The man looked at me silently, considering what I had said.

At last, he said, “I’ll tell you what, you bring this young lad down here and I’ll see if I can find anyone who knows him and can take care of him.”

I went back to the police station, picked Sean up, and brought him back to the site.

The man opened the door of his caravan and examined the young boy for a moment.

“You come and get in here, son” he said to Sean at last.

“Yes, Dad,” Sean replied sheepishly, and slipped inside.

Sam and Stuart

It was late in the afternoon on an August Bank Holiday Monday when I received another call from Charwood Police. This time they had two 13 year olds who had been found by a passing police car hitchhiking down a quiet country lane. They said that they’d been threatened, and were in fear of their lives.

That August Bank Holiday weekend there had been a New Age Travellers Festival on a rural site a few miles outside Charwood. These two boys were there with the father of one of them.
 
New Age Travellers were particularly prevalent in the 1980’s and early 1990’s. They were mainly itinerant, travelling from one place to another fairly aimlessly in ramshackle convoys of old buses, ambulances, vans and other vehicles that had been converted into somewhat makeshift mobile homes, especially during the summer months, when they would move from one free festival or country fair to another.

They were essentially the tail end of the 1960’s/1970’s Hippy movement. Having had some pretensions to being a hippy in my teenage years, before getting a haircut and getting a job as a social worker, I had some sympathy for them.

But these boys were making allegations that could amount to child abuse. Their story was that they had been wrongly accused of a misdemeanour by some sort of ad hoc hippy parliament, and were escaping from some dreadful, but unspecified punishment.

Clearly, I was going to have to do some investigation and try to get to the bottom of it, otherwise I would have to place them in a children’s home, at least until the local social services office could sort something out the following day.

“Have you made any attempt to find the father?” I asked the duty sergeant.

“I expect he’ll be on the festival site,” the sergeant said.

“Yes, I know, but have you sent any officers out to try and find him, so we can find out what’s actually going on?” I had an inkling of the reply I would receive.

“I can’t send any of my officers out there,” he said. “Far too dangerous. Asking for trouble.”

So it looked like I would have to make my own investigations. Again.

I drove out to the site. By now the festival had finished, and many of the attendees had left, or were packing up.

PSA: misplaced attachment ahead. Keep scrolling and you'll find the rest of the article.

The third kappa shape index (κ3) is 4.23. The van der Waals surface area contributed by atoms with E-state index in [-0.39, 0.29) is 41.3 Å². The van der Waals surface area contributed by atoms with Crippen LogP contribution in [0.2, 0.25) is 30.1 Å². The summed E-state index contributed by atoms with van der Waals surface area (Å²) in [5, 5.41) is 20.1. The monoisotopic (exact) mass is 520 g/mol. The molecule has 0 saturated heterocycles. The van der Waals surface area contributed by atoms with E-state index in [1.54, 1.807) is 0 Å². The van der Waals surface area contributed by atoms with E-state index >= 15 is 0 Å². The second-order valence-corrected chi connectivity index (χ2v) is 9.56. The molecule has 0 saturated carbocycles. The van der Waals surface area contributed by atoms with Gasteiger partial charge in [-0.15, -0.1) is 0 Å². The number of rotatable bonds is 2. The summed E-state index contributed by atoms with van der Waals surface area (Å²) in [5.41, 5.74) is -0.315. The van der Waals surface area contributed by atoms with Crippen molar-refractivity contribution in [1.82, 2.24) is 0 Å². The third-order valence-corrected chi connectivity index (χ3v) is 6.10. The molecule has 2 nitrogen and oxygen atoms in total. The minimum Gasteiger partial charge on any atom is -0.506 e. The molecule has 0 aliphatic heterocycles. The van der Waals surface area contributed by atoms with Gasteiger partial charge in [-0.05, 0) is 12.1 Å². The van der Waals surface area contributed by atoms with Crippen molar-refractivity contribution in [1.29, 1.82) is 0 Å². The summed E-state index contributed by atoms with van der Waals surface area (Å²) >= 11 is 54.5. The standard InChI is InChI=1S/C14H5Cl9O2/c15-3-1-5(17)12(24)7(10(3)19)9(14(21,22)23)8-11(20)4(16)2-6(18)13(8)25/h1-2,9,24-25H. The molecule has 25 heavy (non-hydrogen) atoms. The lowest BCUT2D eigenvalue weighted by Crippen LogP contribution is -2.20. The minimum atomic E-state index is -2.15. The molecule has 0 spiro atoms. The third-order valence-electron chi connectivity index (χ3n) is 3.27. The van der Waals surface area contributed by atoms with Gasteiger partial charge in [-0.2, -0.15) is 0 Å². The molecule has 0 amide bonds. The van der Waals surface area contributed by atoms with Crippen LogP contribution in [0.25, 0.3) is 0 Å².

There was nobody managing the entrance, so I drove over several fields that had been used for the festival until I reached a group of tents and vans. A few people were milling about, or just sitting round campfires, cooking or smoking.

I saw a man with long hair and a beard standing at the mouth of a yurt.

“Hello,” I said hopefully. I explained briefly who I was. “Do you know a couple of young lads called Sam and Stuart?”

“Yes I do,” he replied a little grimly. “Do you know where they’ve got to?”

I explained the situation to him.

“Come inside,” he said and ushered me into his yurt. It was quite a comfortable and surprisingly roomy space, with a potbellied wood burner in one corner, and a few beds which also stood in as seating. He said that he was Sam’s father, and Stuart was with them with the permission of his parents for the duration of the festival. Now the festival was over, they would be returning to another part of the country.

He told me to sit down, while he got the nominal leader of the group.

He came back with a pleasant looking middle aged woman. She explained that Sam and Stuart, far from being the innocents they were claiming to be, had actually been caught stealing minor items from others at the festival.

The habit of the group when a member had contravened one of their few rules (stealing was one of them), was to convene a meeting, confront the offender with their misdemeanour, and then suggest some sort of restitution. In the case of Sam and Stuart, their appointed job was to help to clean up the site. They had not wanted to do this, so had decided to run away.

There really did not appear to be any reason to put Sam and Stuart into care. The best solution was to return them to the traveller group, and they could then go on their way.

I took the father with me to the police station, where the boys looked rather forlorn, but not in any way fearful.

After getting some fish and chips from a local Chinese, which was open on the Bank Holiday, I took them all back to the camp and went on my way.